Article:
Remote learning has set students back in many places, according to studies. Although kids are back in school, many aren't showing up to class.
Hedy Chang is the founder of Attendance Works which promotes solutions for absenteeism and said a poor school climate can be to blame. Things like an unwelcoming atmosphere, poor connections with teachers, and a curriculum that just isn't challenging enough, Chang said.
“And those are things like you're ill, you have family responsibilities, poor transport transportation, trauma, housing, food insecurity and then it's also connected to aversion,” Chang said.
Chang said she also sees misconceptions from families about how much school is too much to miss.
Chronic absence is defined by most states as missing 10 percent of school days in a year. The most recent analysis comes from consulting firm McKinsey and Company which found from December 2020-21, 22% of students were chronically absent from school, more than double the rate before the pandemic.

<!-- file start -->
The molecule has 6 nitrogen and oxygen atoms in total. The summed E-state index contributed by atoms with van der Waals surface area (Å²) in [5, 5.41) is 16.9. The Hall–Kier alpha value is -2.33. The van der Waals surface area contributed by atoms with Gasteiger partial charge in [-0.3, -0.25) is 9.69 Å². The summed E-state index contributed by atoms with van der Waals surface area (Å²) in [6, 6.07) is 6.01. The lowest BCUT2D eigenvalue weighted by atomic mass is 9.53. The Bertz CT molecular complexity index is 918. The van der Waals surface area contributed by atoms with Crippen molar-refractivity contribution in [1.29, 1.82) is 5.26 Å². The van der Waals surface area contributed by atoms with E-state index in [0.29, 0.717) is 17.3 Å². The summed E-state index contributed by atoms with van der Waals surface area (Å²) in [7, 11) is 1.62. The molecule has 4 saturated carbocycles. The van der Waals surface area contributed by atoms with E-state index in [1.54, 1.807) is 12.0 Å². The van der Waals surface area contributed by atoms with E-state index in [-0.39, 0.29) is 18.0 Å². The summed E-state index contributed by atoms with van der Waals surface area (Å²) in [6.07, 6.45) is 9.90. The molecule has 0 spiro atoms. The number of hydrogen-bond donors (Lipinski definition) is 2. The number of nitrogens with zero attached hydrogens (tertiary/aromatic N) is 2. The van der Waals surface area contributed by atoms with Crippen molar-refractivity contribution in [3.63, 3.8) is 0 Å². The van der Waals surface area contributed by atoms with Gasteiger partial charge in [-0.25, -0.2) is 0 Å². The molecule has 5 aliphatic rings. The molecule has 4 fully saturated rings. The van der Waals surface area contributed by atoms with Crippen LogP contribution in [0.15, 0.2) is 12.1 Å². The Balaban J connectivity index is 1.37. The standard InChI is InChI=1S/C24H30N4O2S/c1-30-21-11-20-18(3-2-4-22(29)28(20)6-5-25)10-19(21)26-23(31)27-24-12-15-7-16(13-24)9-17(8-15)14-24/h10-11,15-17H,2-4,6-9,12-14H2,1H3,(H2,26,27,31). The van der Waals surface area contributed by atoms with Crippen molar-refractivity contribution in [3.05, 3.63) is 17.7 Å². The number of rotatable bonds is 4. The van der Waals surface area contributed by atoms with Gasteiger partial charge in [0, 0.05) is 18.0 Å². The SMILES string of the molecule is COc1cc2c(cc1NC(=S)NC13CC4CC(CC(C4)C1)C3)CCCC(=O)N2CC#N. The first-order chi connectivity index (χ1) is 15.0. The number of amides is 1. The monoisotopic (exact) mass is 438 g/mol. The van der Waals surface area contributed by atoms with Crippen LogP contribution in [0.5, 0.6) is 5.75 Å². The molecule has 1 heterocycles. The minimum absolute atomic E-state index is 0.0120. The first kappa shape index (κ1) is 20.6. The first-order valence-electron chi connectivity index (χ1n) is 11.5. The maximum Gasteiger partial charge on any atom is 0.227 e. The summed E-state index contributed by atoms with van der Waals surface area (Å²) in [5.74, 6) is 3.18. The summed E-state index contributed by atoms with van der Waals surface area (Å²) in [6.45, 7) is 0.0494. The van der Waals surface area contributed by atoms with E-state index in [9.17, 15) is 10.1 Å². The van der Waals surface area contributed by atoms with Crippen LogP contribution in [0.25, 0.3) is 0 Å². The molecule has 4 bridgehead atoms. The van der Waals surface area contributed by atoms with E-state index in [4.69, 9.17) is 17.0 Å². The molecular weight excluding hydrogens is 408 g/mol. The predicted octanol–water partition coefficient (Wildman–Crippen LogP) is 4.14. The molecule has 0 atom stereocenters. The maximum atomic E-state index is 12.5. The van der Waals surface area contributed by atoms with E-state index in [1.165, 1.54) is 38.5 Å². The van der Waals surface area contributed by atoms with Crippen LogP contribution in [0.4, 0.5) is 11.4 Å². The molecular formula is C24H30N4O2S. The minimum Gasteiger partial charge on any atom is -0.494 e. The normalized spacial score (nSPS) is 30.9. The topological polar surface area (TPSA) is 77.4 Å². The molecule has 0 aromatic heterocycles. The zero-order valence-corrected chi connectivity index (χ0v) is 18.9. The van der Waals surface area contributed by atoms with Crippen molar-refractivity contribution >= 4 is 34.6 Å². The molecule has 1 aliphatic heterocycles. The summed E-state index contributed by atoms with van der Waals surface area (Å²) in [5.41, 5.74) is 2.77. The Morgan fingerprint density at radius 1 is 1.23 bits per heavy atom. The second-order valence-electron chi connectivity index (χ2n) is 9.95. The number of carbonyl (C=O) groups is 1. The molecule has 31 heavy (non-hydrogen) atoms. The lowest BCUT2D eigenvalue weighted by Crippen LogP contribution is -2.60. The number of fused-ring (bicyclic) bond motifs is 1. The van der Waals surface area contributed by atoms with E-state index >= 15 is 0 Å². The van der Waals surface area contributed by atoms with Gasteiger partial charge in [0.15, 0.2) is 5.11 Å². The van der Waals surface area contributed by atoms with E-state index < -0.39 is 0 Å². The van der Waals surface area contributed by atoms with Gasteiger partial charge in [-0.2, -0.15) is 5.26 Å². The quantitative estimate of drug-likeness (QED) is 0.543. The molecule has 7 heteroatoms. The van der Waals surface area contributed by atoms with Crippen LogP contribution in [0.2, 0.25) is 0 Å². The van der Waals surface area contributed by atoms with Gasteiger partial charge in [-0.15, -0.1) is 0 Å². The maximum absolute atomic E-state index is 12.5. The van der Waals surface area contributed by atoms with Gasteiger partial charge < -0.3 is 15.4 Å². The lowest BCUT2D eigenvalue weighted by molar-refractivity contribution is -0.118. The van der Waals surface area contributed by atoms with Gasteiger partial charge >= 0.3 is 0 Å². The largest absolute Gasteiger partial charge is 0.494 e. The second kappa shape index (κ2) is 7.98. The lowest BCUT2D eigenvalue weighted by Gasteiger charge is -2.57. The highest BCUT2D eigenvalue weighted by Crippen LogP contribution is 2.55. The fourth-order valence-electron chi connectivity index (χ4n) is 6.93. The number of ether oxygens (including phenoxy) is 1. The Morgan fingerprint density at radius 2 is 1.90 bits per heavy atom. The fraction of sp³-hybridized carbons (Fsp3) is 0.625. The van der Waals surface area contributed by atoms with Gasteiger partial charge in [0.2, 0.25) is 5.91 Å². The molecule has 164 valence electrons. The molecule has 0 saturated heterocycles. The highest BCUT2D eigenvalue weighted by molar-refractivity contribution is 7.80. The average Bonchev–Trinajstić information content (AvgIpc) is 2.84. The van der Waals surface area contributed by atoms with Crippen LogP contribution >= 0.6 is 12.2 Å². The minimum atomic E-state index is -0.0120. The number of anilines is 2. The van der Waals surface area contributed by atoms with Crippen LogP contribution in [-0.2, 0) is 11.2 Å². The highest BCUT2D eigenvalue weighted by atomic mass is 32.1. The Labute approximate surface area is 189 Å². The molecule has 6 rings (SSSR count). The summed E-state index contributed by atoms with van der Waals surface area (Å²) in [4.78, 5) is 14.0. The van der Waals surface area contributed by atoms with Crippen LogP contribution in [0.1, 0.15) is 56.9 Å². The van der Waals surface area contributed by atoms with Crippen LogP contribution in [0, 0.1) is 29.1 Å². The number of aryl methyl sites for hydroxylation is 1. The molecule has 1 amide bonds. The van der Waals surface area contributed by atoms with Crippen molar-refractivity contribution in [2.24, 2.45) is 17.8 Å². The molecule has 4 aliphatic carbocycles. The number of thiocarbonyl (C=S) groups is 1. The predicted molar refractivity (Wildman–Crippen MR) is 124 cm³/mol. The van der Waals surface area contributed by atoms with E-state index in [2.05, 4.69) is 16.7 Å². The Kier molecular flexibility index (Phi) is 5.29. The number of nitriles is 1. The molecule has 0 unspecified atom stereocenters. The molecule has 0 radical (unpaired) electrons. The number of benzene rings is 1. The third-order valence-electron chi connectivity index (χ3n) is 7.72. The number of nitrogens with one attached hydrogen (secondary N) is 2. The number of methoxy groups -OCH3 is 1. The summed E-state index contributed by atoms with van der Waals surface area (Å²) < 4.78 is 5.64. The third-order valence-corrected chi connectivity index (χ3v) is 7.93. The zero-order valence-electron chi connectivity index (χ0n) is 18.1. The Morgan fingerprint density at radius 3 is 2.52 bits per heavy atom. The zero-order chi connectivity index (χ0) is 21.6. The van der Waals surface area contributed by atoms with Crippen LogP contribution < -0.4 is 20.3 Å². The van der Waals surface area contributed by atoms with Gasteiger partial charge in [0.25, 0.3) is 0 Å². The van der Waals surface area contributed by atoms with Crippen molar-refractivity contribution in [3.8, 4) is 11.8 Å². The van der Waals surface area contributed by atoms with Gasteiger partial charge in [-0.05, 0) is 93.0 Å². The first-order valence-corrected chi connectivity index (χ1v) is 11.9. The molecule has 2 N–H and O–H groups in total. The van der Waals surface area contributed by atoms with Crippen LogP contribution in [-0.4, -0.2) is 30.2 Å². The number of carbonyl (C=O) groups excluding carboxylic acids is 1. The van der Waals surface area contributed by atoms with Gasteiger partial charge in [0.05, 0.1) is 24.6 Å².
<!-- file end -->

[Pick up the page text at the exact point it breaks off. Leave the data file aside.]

The New York Times found numbers as high as 40% at one middle school in Connecticut this year.
Some K-12 schools have resorted to offering night classes to allow students a more flexible schedule. Others are offering gift cards to families for groceries and gas so it’s easier for parents struggling to get kids to school.
“Making sure that there are ways for families to facilitate learning at home, making sure that there's enrichment activities at school. These are these positive, these key building blocks that promote engagement,” Chang said. “They're not necessarily about attendance per se, but when they exist, attendance is better.”
The problem now is many enrichment programs have gone away. Attendance Works offers resources for families and schools on how to rebuild those connections.